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Wednesday, August 09, 2006 

More on Election Law

Imagine my shock to find something worth reading in the New York Times. Election lawyers Jan Witold Baran and Robert F. Bauer take a look at many aspects of election law, including its past, present, and future.

After Nixon's re-election and Watergate, campaign finance reform was on the minds of many people. The country saw the creation of the FEC, the FECA law, and eventually the maddening Supreme Court decision, Buckley v Valeo. Baran and Bauer note that the regulation has grown and grown, with the passing of BCRA and the talk of abolishing the FEC. Unfortunately, the FEC would be replaced by the FEA...
In legislation designed by the irrepressible architects of McCain-Feingold, the proposed Federal Election Administration would be equipped to mete out swift justice, including hefty fines and "cease and desist" orders to wayward campaigns.

The new agency would shrink the F.E.C.'s six seats to a more nimble three, including a vastly more powerful chairman appointed by the president for a 10-year term. For good measure, nominees for the three seats would have to be unsullied by timely, real-world political experience; no recent candidates, party officials or - ouch! - election lawyers need apply.
That's exactly what we need, a more powerful federal regulatory agency. That'll fix everything, right?

Why has campaign finance regulation grown so much? Why have legislators been so quick to embrace this practice? Baran and Bauer recognize the self-serving interests that I have in the past (today even)...
Some reformers genuinely believe that it is possible to drive money out of politics and still observe the command of the First Amendment. Others see practical advantages. Many politicians favored McCain-Feingold because it prohibited certain advertising that mentioned opponents' names, or because it authorized them to raise more money if they were challenged by wealthy, free-spending opponents. The bill also attempted to strike at "negative" political speech - known to ordinary Americans by its other name, "criticism" - by requiring candidates to publicly approve their ad content.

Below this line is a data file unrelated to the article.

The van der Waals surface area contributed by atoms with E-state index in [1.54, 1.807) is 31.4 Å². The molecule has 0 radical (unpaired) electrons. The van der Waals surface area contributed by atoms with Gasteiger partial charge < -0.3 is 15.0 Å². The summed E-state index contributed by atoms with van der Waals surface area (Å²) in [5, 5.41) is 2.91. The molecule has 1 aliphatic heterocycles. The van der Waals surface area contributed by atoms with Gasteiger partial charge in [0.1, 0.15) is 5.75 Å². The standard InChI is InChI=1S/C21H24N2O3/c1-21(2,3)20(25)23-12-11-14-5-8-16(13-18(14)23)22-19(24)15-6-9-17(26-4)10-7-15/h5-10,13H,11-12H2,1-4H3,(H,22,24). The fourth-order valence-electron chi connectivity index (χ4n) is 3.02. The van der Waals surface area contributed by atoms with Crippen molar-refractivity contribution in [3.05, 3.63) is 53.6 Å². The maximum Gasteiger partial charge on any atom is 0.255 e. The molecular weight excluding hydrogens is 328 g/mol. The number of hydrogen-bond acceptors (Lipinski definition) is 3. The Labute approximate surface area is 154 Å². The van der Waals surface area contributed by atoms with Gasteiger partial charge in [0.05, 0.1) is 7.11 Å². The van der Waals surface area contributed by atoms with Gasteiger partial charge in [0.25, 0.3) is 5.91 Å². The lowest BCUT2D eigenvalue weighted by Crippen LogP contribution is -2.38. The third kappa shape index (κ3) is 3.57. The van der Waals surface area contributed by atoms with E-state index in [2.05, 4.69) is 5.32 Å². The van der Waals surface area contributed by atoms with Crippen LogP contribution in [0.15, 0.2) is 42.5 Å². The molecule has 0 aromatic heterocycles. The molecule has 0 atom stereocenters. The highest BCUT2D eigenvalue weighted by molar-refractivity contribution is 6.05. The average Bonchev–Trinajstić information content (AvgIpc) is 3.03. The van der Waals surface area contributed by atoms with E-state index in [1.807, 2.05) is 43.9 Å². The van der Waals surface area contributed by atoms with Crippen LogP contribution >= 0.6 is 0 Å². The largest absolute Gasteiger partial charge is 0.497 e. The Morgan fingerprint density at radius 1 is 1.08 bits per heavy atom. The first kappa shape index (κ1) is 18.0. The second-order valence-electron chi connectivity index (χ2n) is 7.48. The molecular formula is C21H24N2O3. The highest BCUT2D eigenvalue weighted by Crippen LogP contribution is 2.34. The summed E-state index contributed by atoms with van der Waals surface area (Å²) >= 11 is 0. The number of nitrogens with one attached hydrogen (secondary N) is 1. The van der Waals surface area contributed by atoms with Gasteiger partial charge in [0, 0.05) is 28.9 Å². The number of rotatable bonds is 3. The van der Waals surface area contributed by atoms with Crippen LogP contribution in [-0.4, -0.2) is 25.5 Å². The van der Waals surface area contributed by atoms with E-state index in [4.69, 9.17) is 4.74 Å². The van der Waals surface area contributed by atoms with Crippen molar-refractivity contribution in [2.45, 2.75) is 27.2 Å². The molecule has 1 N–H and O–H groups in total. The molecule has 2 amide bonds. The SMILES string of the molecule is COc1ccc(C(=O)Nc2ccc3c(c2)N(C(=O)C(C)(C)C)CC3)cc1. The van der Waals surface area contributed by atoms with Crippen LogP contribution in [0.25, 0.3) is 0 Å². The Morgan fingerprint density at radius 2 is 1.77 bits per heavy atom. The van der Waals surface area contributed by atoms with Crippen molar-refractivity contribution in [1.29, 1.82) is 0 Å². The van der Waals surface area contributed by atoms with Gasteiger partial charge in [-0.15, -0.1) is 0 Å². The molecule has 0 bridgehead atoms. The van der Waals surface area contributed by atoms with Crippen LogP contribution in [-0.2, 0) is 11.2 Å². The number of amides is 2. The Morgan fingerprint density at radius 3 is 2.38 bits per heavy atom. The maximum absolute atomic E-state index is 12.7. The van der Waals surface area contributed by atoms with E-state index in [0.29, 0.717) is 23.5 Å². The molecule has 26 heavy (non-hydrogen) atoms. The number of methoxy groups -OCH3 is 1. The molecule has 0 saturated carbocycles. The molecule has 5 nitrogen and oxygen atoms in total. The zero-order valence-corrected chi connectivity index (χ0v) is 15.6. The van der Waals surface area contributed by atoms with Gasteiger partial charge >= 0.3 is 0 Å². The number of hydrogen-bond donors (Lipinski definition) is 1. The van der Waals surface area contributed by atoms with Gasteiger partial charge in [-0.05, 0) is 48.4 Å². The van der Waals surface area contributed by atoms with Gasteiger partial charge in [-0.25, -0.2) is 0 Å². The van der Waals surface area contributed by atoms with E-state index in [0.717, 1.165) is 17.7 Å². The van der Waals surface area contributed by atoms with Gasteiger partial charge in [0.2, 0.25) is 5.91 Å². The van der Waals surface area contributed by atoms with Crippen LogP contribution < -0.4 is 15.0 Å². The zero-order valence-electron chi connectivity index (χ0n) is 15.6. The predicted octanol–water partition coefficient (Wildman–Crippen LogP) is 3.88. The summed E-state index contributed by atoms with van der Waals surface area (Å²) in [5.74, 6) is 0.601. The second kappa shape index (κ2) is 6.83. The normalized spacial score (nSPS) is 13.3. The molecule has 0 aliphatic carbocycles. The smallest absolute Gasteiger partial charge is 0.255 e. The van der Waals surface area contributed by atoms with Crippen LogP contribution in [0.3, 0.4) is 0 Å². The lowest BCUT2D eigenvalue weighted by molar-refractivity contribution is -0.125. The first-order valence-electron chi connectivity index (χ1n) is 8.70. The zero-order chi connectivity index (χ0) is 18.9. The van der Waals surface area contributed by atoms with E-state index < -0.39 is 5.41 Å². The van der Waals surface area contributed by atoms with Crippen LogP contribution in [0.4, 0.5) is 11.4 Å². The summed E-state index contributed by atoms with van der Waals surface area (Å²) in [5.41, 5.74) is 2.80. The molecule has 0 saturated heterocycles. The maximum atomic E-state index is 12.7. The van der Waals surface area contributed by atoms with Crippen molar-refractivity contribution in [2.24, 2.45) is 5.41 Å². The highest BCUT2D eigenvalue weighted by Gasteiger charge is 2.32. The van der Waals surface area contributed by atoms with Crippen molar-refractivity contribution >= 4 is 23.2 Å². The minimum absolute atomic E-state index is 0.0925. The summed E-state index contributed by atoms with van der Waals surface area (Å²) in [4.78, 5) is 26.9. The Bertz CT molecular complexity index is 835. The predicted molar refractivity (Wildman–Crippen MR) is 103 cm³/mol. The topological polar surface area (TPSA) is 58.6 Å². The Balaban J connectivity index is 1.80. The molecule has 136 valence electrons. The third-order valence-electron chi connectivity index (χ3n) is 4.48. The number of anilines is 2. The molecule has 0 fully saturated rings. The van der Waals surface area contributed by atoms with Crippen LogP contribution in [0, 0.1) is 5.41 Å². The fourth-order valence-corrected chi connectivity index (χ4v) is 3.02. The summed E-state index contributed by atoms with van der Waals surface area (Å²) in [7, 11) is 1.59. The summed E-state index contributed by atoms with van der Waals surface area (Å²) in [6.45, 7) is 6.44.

I love that last line. It shows the twisted nature of these laws.

This may surprise many people, but there are some places that do not have strict campaign finance regulation. What kind of backwards, Third World region would be so lawless? Virginia...
Meanwhile, there are states where campaign finance remains largely unregulated. Virginia, for example, has no contribution limits, no public financing, no prohibitions on corporate or union giving; it simply requires prompt disclosure of campaign income and spending. It does not appear that relatively laissez-faire campaign finance has left Virginia with a dysfunctional and corrupt government, certainly not of the kind alleged to be rampant in Washington.
But surely we must have complex election reforms in place or else the entire nation will degenerate into some kind of neo-Tammany Hall era of corrupt politics. We're corrupt enough as it is with the laws restricting election-related speech.

What does the future hold...
Partisans will continue to demand restrictions calculated to hurt their opponents or help themselves; the press will inveigh against the nefarious role of money in politics (without explaining how candidates are supposed to communicate, cost-free, with millions of voters); and "good government" groups will explain that we are just one or two reforms away from cleaner, brighter, more wholesome politics.
In other words, business as usual. I think it will take some extreme campaign finance laws to turn the general public against the whole practice. Unfortunately, it's going to take a long, long time for us to get there.

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